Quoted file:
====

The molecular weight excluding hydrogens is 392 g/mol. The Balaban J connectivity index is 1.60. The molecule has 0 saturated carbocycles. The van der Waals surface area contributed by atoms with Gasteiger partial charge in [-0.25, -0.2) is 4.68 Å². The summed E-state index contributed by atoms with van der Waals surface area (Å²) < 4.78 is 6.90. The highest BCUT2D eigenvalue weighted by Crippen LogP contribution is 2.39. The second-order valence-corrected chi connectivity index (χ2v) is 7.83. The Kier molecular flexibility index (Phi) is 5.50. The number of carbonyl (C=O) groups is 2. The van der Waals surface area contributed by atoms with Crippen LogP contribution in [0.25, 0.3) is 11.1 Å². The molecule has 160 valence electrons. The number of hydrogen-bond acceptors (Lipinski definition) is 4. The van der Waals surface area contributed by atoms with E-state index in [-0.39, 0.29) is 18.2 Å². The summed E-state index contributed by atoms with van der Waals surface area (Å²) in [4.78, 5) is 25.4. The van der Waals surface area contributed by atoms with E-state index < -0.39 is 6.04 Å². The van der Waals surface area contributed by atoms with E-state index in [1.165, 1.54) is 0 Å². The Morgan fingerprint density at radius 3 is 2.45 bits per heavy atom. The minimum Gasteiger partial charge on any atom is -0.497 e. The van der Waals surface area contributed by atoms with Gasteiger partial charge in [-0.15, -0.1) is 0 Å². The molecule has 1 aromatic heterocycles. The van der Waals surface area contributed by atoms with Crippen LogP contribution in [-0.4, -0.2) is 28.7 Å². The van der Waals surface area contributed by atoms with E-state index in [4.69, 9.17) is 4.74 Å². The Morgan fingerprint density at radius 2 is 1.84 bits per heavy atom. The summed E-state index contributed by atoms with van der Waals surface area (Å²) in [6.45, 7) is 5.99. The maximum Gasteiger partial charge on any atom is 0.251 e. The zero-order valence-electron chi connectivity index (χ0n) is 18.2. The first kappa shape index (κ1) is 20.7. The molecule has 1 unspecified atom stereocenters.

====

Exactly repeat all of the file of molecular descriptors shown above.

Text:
The molecular weight excluding hydrogens is 392 g/mol. The Balaban J connectivity index is 1.60. The molecule has 0 saturated carbocycles. The van der Waals surface area contributed by atoms with Gasteiger partial charge in [-0.25, -0.2) is 4.68 Å². The summed E-state index contributed by atoms with van der Waals surface area (Å²) < 4.78 is 6.90. The highest BCUT2D eigenvalue weighted by Crippen LogP contribution is 2.39. The second-order valence-corrected chi connectivity index (χ2v) is 7.83. The Kier molecular flexibility index (Phi) is 5.50. The number of carbonyl (C=O) groups is 2. The van der Waals surface area contributed by atoms with Crippen LogP contribution in [0.25, 0.3) is 11.1 Å². The molecule has 160 valence electrons. The number of hydrogen-bond acceptors (Lipinski definition) is 4. The van der Waals surface area contributed by atoms with E-state index in [-0.39, 0.29) is 18.2 Å². The summed E-state index contributed by atoms with van der Waals surface area (Å²) in [4.78, 5) is 25.4. The van der Waals surface area contributed by atoms with E-state index < -0.39 is 6.04 Å². The van der Waals surface area contributed by atoms with E-state index in [1.165, 1.54) is 0 Å². The Morgan fingerprint density at radius 3 is 2.45 bits per heavy atom. The minimum Gasteiger partial charge on any atom is -0.497 e. The van der Waals surface area contributed by atoms with Gasteiger partial charge in [-0.15, -0.1) is 0 Å². The molecule has 1 aromatic heterocycles. The van der Waals surface area contributed by atoms with Crippen LogP contribution in [-0.4, -0.2) is 28.7 Å². The van der Waals surface area contributed by atoms with E-state index in [4.69, 9.17) is 4.74 Å². The Morgan fingerprint density at radius 2 is 1.84 bits per heavy atom. The summed E-state index contributed by atoms with van der Waals surface area (Å²) in [6.45, 7) is 5.99. The maximum Gasteiger partial charge on any atom is 0.251 e. The zero-order valence-electron chi connectivity index (χ0n) is 18.2. The first kappa shape index (κ1) is 20.7. The molecule has 1 unspecified atom stereocenters.